Brief History of Solar Panels

Before we answer “how do solar panels work?”, let’s get to figure out where the idea of solar panels originated from. Solar panels have been a known phenomenon for a while. Edmond Becquerel, a French Scientist discovered that when some materials were struck with sunlight and produced sparks of electricity.

This was just the start of a beautiful discovery. But, it was not until the 1950’s that PV (photovoltaic) cells were produced using silicon, unlike the previous cells which were made of selenium. The cells were discovered to convert four percent of the sunlight energy into electricity.

To answer the query “how do solar panels work?” you have to understand that it requires PV cells. A PV cell comprises two layers of semiconductor materials made of silicon crystals. Crystallized silicon is not a good conductor of electricity, but once you add impurities, it is able to create an electric current.

The bottom layer of a PV cell is doped with boron. Boron and silicon bond to create a positive charge (P), while phosphorous which is on the top layer, bonds with silicon to create a negative charge (N).

An electric circuit made of thin wires that run along the N layer is located at the center of both layers where it provides a path for the electrons to travel from the P layer to the N layer.

A single square cell will produce a few watts of electricity, but when grouped as panels or modules, they will generate a lot of power.

Three Types of Solar Cell

If you have ever wondered “how do solar panels work?”, there are a couple of pointers you need to know. First is the various kinds of solar cells that are available in the market.

Thin film cells – to build these cells, a spray or deposits of thin films of materials made of cadmium-telluride, or amorphous silicon is laid onto metal or glass surfaces. This process makes a whole panel at a time instead of a single cell. The downside of this process is that low efficiency is common with these type of cells.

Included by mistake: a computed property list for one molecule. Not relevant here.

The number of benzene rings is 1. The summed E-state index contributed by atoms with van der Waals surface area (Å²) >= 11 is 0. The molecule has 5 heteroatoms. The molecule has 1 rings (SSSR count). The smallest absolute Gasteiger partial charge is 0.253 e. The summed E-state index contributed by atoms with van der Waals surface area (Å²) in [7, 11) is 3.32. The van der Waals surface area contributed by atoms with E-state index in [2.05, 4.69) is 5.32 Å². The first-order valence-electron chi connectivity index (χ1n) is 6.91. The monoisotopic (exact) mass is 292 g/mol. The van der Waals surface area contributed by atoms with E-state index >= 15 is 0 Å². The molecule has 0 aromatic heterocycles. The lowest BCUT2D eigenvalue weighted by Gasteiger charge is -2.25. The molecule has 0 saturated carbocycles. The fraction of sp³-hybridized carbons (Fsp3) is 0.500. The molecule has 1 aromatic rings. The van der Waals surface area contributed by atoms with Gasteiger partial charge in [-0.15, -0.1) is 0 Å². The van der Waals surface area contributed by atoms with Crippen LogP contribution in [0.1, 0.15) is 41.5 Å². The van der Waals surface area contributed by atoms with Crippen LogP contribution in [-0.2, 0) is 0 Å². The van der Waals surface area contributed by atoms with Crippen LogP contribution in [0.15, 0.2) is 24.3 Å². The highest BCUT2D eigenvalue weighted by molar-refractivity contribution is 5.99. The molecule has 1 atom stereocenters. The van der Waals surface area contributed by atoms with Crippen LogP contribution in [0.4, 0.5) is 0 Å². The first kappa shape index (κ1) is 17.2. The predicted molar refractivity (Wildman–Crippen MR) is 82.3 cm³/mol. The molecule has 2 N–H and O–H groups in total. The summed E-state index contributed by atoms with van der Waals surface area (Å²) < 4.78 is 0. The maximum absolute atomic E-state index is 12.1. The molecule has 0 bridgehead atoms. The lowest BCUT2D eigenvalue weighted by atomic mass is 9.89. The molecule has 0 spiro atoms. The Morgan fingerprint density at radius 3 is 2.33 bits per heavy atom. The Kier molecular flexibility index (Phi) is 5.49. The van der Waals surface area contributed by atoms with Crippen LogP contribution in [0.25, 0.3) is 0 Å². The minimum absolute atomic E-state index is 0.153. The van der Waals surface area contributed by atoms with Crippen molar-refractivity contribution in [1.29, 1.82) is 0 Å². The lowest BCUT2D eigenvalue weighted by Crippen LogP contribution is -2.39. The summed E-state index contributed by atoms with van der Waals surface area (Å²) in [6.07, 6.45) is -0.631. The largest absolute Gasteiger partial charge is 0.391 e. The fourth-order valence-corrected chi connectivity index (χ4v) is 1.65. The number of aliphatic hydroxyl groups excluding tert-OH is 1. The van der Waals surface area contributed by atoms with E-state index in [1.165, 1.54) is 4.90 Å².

Single-crystal cells – these are long cylinders that have been sliced into thin wafers. The end result is high-efficiency cells which require a lot of materials to produce.

The efficiency of these cells is approximately 23% in various laboratory tests. Single-crystal cells account for half of the global PV market.

Polycrystalline cells – these cells are made in three steps. Silicon casts are melted into ingots, and the ingots are then sliced into squares. The materials make the cells less efficient. In the global PV market, these cells account for half of them.

These cells are the answers to your “how do solar panels work?” question. They gather, store and are able to help convert solar energy into electricity.

Now that we know the mechanical part of solar panels, the next inquiry is how do solar panels work in our electricity system?

How Do Solar Panels Work?

In previous years, PV cells were used in small scales, such as lighting homes in the rural areas, for road signs, water pumps, and cell phone towers. But over the years, in the US and around the world, there has been a significant increase in solar power.

Solar power has transformed from being used in road signs to being fed into the electricity grid. Now that provided answers to the question “how to solar panels work?”, PV applications that have been connected to the grid are more than 99 percent of the global solar market.

How Do Solar Panels Work in the Electricity Grid?

Several benefits arise from adopting solar power into the electricity system for home and business owners. Solar panels placed on rooftops provide electricity for on-site needs and the grid offering additional electricity when needed.

Benefits of Rooftop Solar Systems